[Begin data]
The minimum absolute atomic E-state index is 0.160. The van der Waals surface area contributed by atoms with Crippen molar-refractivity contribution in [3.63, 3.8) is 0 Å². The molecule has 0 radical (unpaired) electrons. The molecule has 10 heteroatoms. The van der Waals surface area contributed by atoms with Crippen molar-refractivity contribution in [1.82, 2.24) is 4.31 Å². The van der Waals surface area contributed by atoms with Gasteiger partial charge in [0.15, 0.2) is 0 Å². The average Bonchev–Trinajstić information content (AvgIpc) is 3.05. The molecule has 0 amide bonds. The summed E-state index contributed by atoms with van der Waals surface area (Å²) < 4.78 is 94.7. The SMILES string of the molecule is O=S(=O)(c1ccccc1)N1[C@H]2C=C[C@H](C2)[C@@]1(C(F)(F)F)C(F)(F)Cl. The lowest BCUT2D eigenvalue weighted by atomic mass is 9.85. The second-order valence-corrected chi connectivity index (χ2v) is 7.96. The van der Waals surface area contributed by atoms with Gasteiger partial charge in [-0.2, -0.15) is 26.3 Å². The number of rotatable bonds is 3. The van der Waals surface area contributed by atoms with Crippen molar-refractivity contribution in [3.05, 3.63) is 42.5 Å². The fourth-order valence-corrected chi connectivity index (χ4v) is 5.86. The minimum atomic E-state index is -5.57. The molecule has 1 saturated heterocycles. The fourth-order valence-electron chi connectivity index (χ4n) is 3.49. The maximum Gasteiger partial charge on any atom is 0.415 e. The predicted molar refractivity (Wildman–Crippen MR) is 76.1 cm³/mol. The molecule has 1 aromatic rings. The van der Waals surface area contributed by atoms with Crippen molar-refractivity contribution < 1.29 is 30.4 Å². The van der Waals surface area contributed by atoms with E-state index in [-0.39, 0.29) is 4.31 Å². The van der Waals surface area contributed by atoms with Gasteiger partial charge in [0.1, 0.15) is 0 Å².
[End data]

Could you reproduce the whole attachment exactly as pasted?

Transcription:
The minimum absolute atomic E-state index is 0.160. The van der Waals surface area contributed by atoms with Crippen molar-refractivity contribution in [3.63, 3.8) is 0 Å². The molecule has 0 radical (unpaired) electrons. The molecule has 10 heteroatoms. The van der Waals surface area contributed by atoms with Crippen molar-refractivity contribution in [1.82, 2.24) is 4.31 Å². The van der Waals surface area contributed by atoms with Gasteiger partial charge in [0.15, 0.2) is 0 Å². The average Bonchev–Trinajstić information content (AvgIpc) is 3.05. The molecule has 0 amide bonds. The summed E-state index contributed by atoms with van der Waals surface area (Å²) < 4.78 is 94.7. The SMILES string of the molecule is O=S(=O)(c1ccccc1)N1[C@H]2C=C[C@H](C2)[C@@]1(C(F)(F)F)C(F)(F)Cl. The lowest BCUT2D eigenvalue weighted by atomic mass is 9.85. The second-order valence-corrected chi connectivity index (χ2v) is 7.96. The van der Waals surface area contributed by atoms with Gasteiger partial charge in [-0.2, -0.15) is 26.3 Å². The number of rotatable bonds is 3. The van der Waals surface area contributed by atoms with Crippen molar-refractivity contribution in [3.05, 3.63) is 42.5 Å². The fourth-order valence-corrected chi connectivity index (χ4v) is 5.86. The minimum atomic E-state index is -5.57. The molecule has 1 saturated heterocycles. The fourth-order valence-electron chi connectivity index (χ4n) is 3.49. The maximum Gasteiger partial charge on any atom is 0.415 e. The predicted molar refractivity (Wildman–Crippen MR) is 76.1 cm³/mol. The molecule has 1 aromatic rings. The van der Waals surface area contributed by atoms with Crippen molar-refractivity contribution < 1.29 is 30.4 Å². The van der Waals surface area contributed by atoms with E-state index in [-0.39, 0.29) is 4.31 Å². The van der Waals surface area contributed by atoms with Gasteiger partial charge in [0.1, 0.15) is 0 Å².